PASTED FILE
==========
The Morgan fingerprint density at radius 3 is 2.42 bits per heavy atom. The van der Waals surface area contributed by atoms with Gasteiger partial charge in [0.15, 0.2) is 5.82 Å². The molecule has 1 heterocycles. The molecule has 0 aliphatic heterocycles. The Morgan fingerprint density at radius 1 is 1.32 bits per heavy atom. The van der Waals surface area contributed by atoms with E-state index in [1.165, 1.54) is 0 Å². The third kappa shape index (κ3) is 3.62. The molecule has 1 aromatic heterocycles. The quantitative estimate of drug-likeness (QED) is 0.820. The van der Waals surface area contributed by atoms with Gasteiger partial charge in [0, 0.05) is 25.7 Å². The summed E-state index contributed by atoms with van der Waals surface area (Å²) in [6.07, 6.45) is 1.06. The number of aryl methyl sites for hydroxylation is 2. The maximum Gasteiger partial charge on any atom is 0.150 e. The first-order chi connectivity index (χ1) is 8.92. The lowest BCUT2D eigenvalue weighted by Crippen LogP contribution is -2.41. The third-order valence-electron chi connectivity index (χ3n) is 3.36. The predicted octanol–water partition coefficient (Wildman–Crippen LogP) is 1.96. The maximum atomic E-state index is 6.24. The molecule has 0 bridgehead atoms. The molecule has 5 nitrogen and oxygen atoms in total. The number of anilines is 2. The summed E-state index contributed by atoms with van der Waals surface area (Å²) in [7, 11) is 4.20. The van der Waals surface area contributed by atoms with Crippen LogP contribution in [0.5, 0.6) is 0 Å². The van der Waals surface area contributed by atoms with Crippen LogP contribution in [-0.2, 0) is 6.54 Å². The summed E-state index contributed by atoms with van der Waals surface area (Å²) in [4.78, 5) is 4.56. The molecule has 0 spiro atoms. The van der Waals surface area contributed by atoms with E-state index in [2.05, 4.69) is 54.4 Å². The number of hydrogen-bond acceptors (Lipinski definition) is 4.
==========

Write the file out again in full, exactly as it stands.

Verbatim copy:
The Morgan fingerprint density at radius 3 is 2.42 bits per heavy atom. The van der Waals surface area contributed by atoms with Gasteiger partial charge in [0.15, 0.2) is 5.82 Å². The molecule has 1 heterocycles. The molecule has 0 aliphatic heterocycles. The Morgan fingerprint density at radius 1 is 1.32 bits per heavy atom. The van der Waals surface area contributed by atoms with E-state index in [1.165, 1.54) is 0 Å². The third kappa shape index (κ3) is 3.62. The molecule has 1 aromatic heterocycles. The quantitative estimate of drug-likeness (QED) is 0.820. The van der Waals surface area contributed by atoms with Gasteiger partial charge in [0, 0.05) is 25.7 Å². The summed E-state index contributed by atoms with van der Waals surface area (Å²) in [6.07, 6.45) is 1.06. The number of aryl methyl sites for hydroxylation is 2. The maximum Gasteiger partial charge on any atom is 0.150 e. The first-order chi connectivity index (χ1) is 8.92. The lowest BCUT2D eigenvalue weighted by Crippen LogP contribution is -2.41. The third-order valence-electron chi connectivity index (χ3n) is 3.36. The predicted octanol–water partition coefficient (Wildman–Crippen LogP) is 1.96. The maximum atomic E-state index is 6.24. The molecule has 0 bridgehead atoms. The molecule has 5 nitrogen and oxygen atoms in total. The number of anilines is 2. The summed E-state index contributed by atoms with van der Waals surface area (Å²) in [7, 11) is 4.20. The van der Waals surface area contributed by atoms with Crippen LogP contribution in [0.5, 0.6) is 0 Å². The van der Waals surface area contributed by atoms with Crippen LogP contribution in [-0.2, 0) is 6.54 Å². The summed E-state index contributed by atoms with van der Waals surface area (Å²) in [4.78, 5) is 4.56. The molecule has 0 spiro atoms. The van der Waals surface area contributed by atoms with E-state index in [2.05, 4.69) is 54.4 Å². The number of hydrogen-bond acceptors (Lipinski definition) is 4.